Before we took the field for the next match, one of my players said the team wouldn't play if I didn't let the suspended player participate. I asked them if they all were not going to play. This one brave young man rose and said, "I'm playing coach." Reeking with integrity, he stood alone. I loved him for his courage.

I got to coach just one great player in all my years. A pleasure to watch, technically excellent, tactically wily she was a scintillating finisher yet capable of pinpoint passes when tightly marked. A mercurial player, she scored 102 goals in four years.

Two glorious matches stand out. My gritty Mercyhurst men's team upset our nationally-ranked local rival Gannon, 1-0, in 1985 before over 500 fans. My Mount Holyoke women's team, badly out womaned athletically and technically, outshot 22-2 by nationally ranked Williams in 1990, still won, 2-0. Tactics, will, and luck helped us prevail both times. My most crushing defeat came during a conference semi-final when my undefeated and ranked Gordon women's side crashed out of the tourney.

My favorite match was my Central teams' 1-0 loss to our rival Luther. A scruffy group of 14 players, overmatched in every way possible fought like the Norwegian resistance--willfully, resolutely, and quietly. After the handshakes, a wonderful thing happened. The whole team and both coaches gathered spontaneously near midfield, circled and held hands. Stunningly, no one said a word. I felt perfect happiness during this moment of grace.

Humanity can be lovely. They knew they had struggled well and that there was great honor in their effort. There were many sparkling moments over the years that made my heart sing; strong leaders emerging, team unity blossoming, players learning to share my love of the game, watching tactical understanding grow, and seeing my players shining with purpose as they competed.

My athletes had little empathy for me. Maybe at 61, I lacked relevance in their eyes. They see an old man. On the field, I still feel like a kid. They don't see me as a human being leading a life of my own. They rarely asked me any personal questions. They didn't notice how things affected me. (Only paranoids, it seems, notice things anymore.)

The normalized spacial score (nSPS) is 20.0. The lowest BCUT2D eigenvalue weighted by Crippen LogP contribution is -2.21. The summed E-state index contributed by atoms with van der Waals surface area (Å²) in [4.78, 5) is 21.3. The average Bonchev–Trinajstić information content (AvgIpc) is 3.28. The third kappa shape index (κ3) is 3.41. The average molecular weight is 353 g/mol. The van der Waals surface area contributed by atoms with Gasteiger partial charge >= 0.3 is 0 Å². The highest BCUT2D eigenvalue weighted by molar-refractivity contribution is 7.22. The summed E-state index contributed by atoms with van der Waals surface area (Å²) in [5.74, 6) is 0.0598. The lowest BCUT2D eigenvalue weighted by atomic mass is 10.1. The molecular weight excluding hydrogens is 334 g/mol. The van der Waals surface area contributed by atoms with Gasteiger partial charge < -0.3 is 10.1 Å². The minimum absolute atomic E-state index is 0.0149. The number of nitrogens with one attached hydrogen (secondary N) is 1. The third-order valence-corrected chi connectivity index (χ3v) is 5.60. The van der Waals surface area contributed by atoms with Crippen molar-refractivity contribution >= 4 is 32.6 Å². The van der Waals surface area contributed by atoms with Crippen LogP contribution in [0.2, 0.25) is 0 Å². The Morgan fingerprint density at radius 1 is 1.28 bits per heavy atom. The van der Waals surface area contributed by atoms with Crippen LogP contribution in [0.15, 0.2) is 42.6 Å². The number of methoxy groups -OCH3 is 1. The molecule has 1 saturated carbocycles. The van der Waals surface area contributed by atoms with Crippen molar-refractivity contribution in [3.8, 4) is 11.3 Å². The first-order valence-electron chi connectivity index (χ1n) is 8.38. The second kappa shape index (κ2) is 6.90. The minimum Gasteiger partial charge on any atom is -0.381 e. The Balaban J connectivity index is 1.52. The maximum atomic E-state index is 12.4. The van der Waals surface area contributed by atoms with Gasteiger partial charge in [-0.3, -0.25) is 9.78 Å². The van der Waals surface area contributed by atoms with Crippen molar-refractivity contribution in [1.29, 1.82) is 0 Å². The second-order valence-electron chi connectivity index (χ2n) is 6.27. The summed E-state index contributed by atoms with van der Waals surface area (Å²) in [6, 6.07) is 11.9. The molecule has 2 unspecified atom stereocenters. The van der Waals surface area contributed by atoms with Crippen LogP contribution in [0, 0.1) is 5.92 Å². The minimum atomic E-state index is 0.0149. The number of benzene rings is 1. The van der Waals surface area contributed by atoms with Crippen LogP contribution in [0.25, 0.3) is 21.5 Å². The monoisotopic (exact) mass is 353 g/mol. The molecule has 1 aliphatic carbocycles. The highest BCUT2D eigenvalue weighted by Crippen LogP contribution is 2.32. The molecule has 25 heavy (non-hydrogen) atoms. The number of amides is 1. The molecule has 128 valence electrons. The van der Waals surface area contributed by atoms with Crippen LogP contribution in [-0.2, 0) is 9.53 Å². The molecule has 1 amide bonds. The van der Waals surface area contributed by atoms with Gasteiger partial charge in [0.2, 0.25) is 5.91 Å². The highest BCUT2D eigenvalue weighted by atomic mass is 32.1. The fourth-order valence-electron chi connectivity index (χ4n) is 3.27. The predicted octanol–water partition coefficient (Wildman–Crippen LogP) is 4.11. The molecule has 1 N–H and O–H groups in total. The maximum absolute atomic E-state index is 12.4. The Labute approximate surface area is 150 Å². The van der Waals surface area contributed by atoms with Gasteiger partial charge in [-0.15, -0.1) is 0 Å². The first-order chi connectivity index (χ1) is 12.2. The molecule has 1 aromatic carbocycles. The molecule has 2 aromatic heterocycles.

This last year I e-mailed them before the season to tell them I was going to California to be with my ill mother. When they came into preseason two weeks later one player of 18 asked my how my mother was doing. At 20 years old, they lacked the maturity to contemplate the person that I am. Rather, I was someone to serve them, to provide for them.

This "entitlement mentality" seems to have grown over the years. They have little training in the selfless path of putting themselves second.

I stepped back more these past few years giving the team leaders a greater role. I said less. I have come to believe in the power of a few well-chosen words. That Socratic ideal of self-reliance led to mixed results depending mostly on the quality of the leaders. There was always a line between me and my players. That line widened the past few years.

My honest, "jargon-free" coaching style that characterized my last years didn't go over well. Student-athletes 18-22 years old want jargon. The players want macho talk, bravado, and gratuitous chest-thumping. It says in Ecclesiastes that the more words you speak the less they mean. These players will learn that in time.

Each passing season brought less joy. Winning the matches mattered, but not. as much as it used to. The joy of winning, I found, faded immediately and precipitously. My experience showed that the singular pursuit of winning can only lead to unhappiness.

I measured my players primarily on the effort they put forth in training and during matches and their improvement over the season. But these subjective goals are not acceptable to ego-driven administrators, alums, or boosters. Sadly, even in NCAA Division III, at most schools, you have to win or you're gone.